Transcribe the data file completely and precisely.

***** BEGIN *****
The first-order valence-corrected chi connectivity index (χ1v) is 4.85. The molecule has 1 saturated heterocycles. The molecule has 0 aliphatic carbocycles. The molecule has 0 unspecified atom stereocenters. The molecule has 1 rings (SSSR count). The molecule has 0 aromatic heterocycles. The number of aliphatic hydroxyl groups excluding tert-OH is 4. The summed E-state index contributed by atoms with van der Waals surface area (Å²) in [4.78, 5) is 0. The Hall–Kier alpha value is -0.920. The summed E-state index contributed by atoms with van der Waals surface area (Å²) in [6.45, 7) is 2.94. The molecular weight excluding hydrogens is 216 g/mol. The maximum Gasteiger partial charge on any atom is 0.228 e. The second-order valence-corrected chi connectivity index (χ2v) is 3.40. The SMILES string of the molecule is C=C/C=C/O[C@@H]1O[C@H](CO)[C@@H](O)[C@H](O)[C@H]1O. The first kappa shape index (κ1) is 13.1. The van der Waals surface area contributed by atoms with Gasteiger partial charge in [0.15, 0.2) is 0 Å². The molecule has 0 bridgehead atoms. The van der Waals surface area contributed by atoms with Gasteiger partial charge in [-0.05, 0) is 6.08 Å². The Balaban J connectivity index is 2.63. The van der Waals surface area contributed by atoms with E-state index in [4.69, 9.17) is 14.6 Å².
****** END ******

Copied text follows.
The first-order valence-corrected chi connectivity index (χ1v) is 4.85. The molecule has 1 saturated heterocycles. The molecule has 0 aliphatic carbocycles. The molecule has 0 unspecified atom stereocenters. The molecule has 1 rings (SSSR count). The molecule has 0 aromatic heterocycles. The number of aliphatic hydroxyl groups excluding tert-OH is 4. The summed E-state index contributed by atoms with van der Waals surface area (Å²) in [4.78, 5) is 0. The Hall–Kier alpha value is -0.920. The summed E-state index contributed by atoms with van der Waals surface area (Å²) in [6.45, 7) is 2.94. The molecular weight excluding hydrogens is 216 g/mol. The maximum Gasteiger partial charge on any atom is 0.228 e. The second-order valence-corrected chi connectivity index (χ2v) is 3.40. The SMILES string of the molecule is C=C/C=C/O[C@@H]1O[C@H](CO)[C@@H](O)[C@H](O)[C@H]1O. The first kappa shape index (κ1) is 13.1. The van der Waals surface area contributed by atoms with Gasteiger partial charge in [0.15, 0.2) is 0 Å². The molecule has 0 bridgehead atoms. The van der Waals surface area contributed by atoms with Gasteiger partial charge in [-0.05, 0) is 6.08 Å². The Balaban J connectivity index is 2.63. The van der Waals surface area contributed by atoms with E-state index in [4.69, 9.17) is 14.6 Å².